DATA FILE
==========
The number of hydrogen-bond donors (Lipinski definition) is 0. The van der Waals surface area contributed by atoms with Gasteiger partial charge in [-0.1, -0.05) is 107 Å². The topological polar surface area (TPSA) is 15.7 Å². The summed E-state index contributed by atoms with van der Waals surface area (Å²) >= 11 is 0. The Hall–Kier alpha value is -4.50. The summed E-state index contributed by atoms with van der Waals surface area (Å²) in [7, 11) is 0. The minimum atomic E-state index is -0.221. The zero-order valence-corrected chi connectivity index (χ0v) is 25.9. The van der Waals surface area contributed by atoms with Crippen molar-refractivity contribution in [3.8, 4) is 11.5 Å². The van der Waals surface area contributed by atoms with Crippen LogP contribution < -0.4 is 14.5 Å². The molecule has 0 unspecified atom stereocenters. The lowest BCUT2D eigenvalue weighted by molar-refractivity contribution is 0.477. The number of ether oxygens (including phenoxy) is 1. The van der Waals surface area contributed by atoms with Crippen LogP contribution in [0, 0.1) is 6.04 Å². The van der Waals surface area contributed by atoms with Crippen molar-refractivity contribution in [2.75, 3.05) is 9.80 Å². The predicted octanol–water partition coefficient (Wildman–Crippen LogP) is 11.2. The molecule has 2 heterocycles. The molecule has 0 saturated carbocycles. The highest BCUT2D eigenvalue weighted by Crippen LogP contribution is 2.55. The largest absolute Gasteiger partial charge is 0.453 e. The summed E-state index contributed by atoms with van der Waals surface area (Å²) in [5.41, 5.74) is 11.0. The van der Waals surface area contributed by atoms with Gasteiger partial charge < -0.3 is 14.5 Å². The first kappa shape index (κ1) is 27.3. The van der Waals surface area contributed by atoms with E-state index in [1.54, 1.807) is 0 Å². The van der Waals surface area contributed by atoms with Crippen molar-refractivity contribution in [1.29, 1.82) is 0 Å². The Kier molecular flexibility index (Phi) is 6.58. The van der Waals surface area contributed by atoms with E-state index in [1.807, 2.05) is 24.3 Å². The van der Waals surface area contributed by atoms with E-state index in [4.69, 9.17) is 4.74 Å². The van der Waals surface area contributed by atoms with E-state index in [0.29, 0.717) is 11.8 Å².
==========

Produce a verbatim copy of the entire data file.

The number of hydrogen-bond donors (Lipinski definition) is 0. The van der Waals surface area contributed by atoms with Gasteiger partial charge in [-0.1, -0.05) is 107 Å². The topological polar surface area (TPSA) is 15.7 Å². The summed E-state index contributed by atoms with van der Waals surface area (Å²) >= 11 is 0. The Hall–Kier alpha value is -4.50. The summed E-state index contributed by atoms with van der Waals surface area (Å²) in [7, 11) is 0. The minimum atomic E-state index is -0.221. The zero-order valence-corrected chi connectivity index (χ0v) is 25.9. The van der Waals surface area contributed by atoms with Crippen molar-refractivity contribution in [3.8, 4) is 11.5 Å². The van der Waals surface area contributed by atoms with Crippen LogP contribution < -0.4 is 14.5 Å². The molecule has 0 unspecified atom stereocenters. The lowest BCUT2D eigenvalue weighted by molar-refractivity contribution is 0.477. The number of ether oxygens (including phenoxy) is 1. The van der Waals surface area contributed by atoms with Crippen LogP contribution in [0, 0.1) is 6.04 Å². The van der Waals surface area contributed by atoms with Crippen molar-refractivity contribution in [2.75, 3.05) is 9.80 Å². The predicted octanol–water partition coefficient (Wildman–Crippen LogP) is 11.2. The molecule has 2 heterocycles. The molecule has 0 saturated carbocycles. The highest BCUT2D eigenvalue weighted by Crippen LogP contribution is 2.55. The largest absolute Gasteiger partial charge is 0.453 e. The summed E-state index contributed by atoms with van der Waals surface area (Å²) in [5.41, 5.74) is 11.0. The van der Waals surface area contributed by atoms with Gasteiger partial charge < -0.3 is 14.5 Å². The first kappa shape index (κ1) is 27.3. The van der Waals surface area contributed by atoms with E-state index in [1.54, 1.807) is 0 Å². The van der Waals surface area contributed by atoms with Crippen molar-refractivity contribution in [1.29, 1.82) is 0 Å². The Kier molecular flexibility index (Phi) is 6.58. The van der Waals surface area contributed by atoms with E-state index in [1.807, 2.05) is 24.3 Å². The van der Waals surface area contributed by atoms with E-state index in [4.69, 9.17) is 4.74 Å². The van der Waals surface area contributed by atoms with E-state index in [0.29, 0.717) is 11.8 Å².